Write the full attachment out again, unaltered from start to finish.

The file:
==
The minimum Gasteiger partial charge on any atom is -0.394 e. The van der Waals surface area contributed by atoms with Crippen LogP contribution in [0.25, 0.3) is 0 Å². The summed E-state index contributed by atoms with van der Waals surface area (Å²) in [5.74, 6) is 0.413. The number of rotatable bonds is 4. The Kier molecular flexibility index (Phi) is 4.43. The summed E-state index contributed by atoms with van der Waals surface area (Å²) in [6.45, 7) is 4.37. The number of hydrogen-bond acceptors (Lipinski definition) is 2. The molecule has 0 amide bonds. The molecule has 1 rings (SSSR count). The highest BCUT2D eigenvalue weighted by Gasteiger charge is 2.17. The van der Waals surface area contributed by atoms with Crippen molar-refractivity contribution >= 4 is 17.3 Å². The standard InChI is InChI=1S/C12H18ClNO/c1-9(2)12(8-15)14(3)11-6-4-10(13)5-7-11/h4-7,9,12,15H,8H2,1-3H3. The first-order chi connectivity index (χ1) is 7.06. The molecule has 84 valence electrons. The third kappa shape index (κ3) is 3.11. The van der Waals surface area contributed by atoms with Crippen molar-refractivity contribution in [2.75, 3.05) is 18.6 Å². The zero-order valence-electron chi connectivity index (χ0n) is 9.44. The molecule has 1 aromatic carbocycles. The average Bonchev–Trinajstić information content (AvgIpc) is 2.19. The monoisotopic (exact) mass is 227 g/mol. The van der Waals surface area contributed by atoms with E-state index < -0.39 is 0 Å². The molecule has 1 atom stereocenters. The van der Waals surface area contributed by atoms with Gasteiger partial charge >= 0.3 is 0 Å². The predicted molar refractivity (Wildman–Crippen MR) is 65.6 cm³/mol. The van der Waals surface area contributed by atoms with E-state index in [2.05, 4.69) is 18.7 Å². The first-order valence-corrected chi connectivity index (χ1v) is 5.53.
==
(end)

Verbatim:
The minimum Gasteiger partial charge on any atom is -0.394 e. The van der Waals surface area contributed by atoms with Crippen LogP contribution in [0.25, 0.3) is 0 Å². The summed E-state index contributed by atoms with van der Waals surface area (Å²) in [5.74, 6) is 0.413. The number of rotatable bonds is 4. The Kier molecular flexibility index (Phi) is 4.43. The summed E-state index contributed by atoms with van der Waals surface area (Å²) in [6.45, 7) is 4.37. The number of hydrogen-bond acceptors (Lipinski definition) is 2. The molecule has 0 amide bonds. The molecule has 1 rings (SSSR count). The highest BCUT2D eigenvalue weighted by Gasteiger charge is 2.17. The van der Waals surface area contributed by atoms with Crippen molar-refractivity contribution >= 4 is 17.3 Å². The standard InChI is InChI=1S/C12H18ClNO/c1-9(2)12(8-15)14(3)11-6-4-10(13)5-7-11/h4-7,9,12,15H,8H2,1-3H3. The first-order chi connectivity index (χ1) is 7.06. The molecule has 84 valence electrons. The third kappa shape index (κ3) is 3.11. The van der Waals surface area contributed by atoms with Crippen molar-refractivity contribution in [2.75, 3.05) is 18.6 Å². The zero-order valence-electron chi connectivity index (χ0n) is 9.44. The molecule has 1 aromatic carbocycles. The average Bonchev–Trinajstić information content (AvgIpc) is 2.19. The monoisotopic (exact) mass is 227 g/mol. The van der Waals surface area contributed by atoms with E-state index < -0.39 is 0 Å². The molecule has 1 atom stereocenters. The van der Waals surface area contributed by atoms with Gasteiger partial charge >= 0.3 is 0 Å². The predicted molar refractivity (Wildman–Crippen MR) is 65.6 cm³/mol. The van der Waals surface area contributed by atoms with E-state index in [2.05, 4.69) is 18.7 Å². The first-order valence-corrected chi connectivity index (χ1v) is 5.53.